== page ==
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Highly Processed Foods Promote Disease – Healing Practice

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High consumption of processed foods is harmful to health

Highly processed foods are increasingly replacing the nutrition of natural foods and freshly prepared meals in many regions. However, a high consumption of these foods can have an extremely negative effect on the Health impact and many dangerous diseases foster.

The consumption of industrially produced foods, which contain large amounts of salt, sugar and additives, is increasing in many countries. This is concerning because a high consumption of highly processed products can promote obesity and various chronic diseases such as diabetes, dementia and cardiovascular disease, reports the Federal Center for Nutrition (BZfE).

Lots of additives, but few vitamins, fibers and minerals

As the BZfE writes in a press release, the food quality previously evaluated mainly on the basis of dietary habits or the amount of certain nutrients. In the meantime, however, the degree of food processing becomes increasingly important.

In scientific studies, the so-called NOVA ranking (Food and Agriculture Organization of the United Nations (FAO); PDF), which divides foods and beverages into groups with different degrees of processing.

The advantages of ultra-processed foods are that they have a long shelf life, are convenient, easily accessible and affordable. They are usually offered packaged and have a long shelf life ingredient list.

As a rule, products contain a lot additivesenergy (calories), table salt, saturated fats and sugars, but low in fibre, vitamins and minerals.

Examples of often highly processed products include soft drinks, sweet and savory snacks, ice cream, candies, cookies, margarine, frozen pizza, chicken nuggets, sausages, instant soups, but also include herbal substitutes for meat, milk, yoghurt and cheese.

impaired health

According to the World Health Organization (WHO) growing evidence that industrially produced foods with a high degree of processing can harm health.

High consumption is associated with many chronic and sometimes fatal diseases. A study has shown that these foods can promote cancer and heart disease.

They are also associated with an increased risk of dementia and are associated with gastrointestinal diseases, type 2 diabetes, depression and obesity.

Negative effects not only due to lower nutritional value

Often the negative effects are mostly minor nutritional value revenue. But this is only one aspect. For example, the high degree of treatment can favor the formation of potentially toxic compounds such as polycyclic aromatic hydrocarbons, trans fatty acids or acrylamide.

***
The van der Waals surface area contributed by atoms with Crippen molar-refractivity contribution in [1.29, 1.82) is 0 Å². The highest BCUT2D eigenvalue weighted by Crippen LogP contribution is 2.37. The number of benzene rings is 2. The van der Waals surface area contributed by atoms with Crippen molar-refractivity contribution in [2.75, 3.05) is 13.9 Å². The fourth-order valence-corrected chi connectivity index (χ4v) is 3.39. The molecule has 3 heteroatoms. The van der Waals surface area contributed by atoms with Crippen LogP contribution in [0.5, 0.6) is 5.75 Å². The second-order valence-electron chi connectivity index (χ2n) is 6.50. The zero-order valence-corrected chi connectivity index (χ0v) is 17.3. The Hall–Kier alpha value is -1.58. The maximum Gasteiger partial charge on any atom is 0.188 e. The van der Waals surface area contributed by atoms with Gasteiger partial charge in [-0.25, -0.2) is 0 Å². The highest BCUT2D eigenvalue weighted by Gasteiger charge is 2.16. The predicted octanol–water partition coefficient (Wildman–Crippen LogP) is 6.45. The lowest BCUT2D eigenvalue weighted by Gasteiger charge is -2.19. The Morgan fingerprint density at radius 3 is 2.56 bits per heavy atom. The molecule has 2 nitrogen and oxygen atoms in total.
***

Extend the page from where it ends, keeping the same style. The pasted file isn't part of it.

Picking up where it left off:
It is also possible that over time pollutants from packaging, such as phthalates and bisphenols, are transferred to food, writes a French research group in the specialist journal “The Lancet – Gastroenterology and Hepatology“.

Another point is that the high consumption of additives like emulsifiers and artificial sweeteners would promote inflammation in the body. It could play into this gut microbiota an important role. Diet changes the composition and activity of the bacterial community in our gut.

This is how a high consumption of highly processed products could do this immune system thereby disrupting and promoting chronic inflammation and associated health disorders in the body. Here, research is still in its infancy. Future studies should clarify the underlying biological mechanisms.

Limit consumption of highly processed foods

The Food and Agriculture Organization of the United Nations (FAO) recommends consuming highly processed foods limit.

The following rule always applies: the less processed, fresh and natural a food is, the better it is for the body. So pay attention to that label and avoid products with many additives and high levels of salt, fat and sugar.

Although a plant-based diet has many health benefits, vegan does not automatically mean healthy. If you want to follow a purely vegetable diet, you must stop consuming industrial foods. replacement products limit and prefer to use unprocessed plant foods as much as possible. (ad)

Author and source information

This text corresponds to the requirements of the specialized medical literature, medical guidelines and current studies and has been verified by health professionals.

Sources:

  • Federal Center for Nutrition: Highly Processed Foods: Too Much Can Be Harmful to Health, (Accessed: September 27, 2022), Federal Nutrition Center
  • Food and Agriculture Organization of the United Nations: Ultra-transformed foods, diet quality, and health using the NOVA classification system (PDF), (accessed on: September 27, 2022), Food and Agriculture Organization of the United Nations
  • World Health Organization: Plant-based diets and their impact on health, sustainability and the environment: a review of the evidence: WHO European Office for the Prevention and Control of Non-Communicable Diseases, (accessed on: September 27, 2022), World Health Organization
  • Bernard Srour, Melissa C Kordahi, Erica Bonazzi, Mélanie Deschasaux-Tanguy, Mathilde Touvier, Benoit Chassaing: Ultra-processed foods and human health: from epidemiological evidence to mechanistic insights; in: The Lancet – Gastroenterology & Hepatology, (published: 08.08.2022), The Lancet – Gastroenterology and Hepatology

Important note:
This article contains general advice only and should not be used for self-diagnosis or treatment. It cannot substitute a visit to the doctor.

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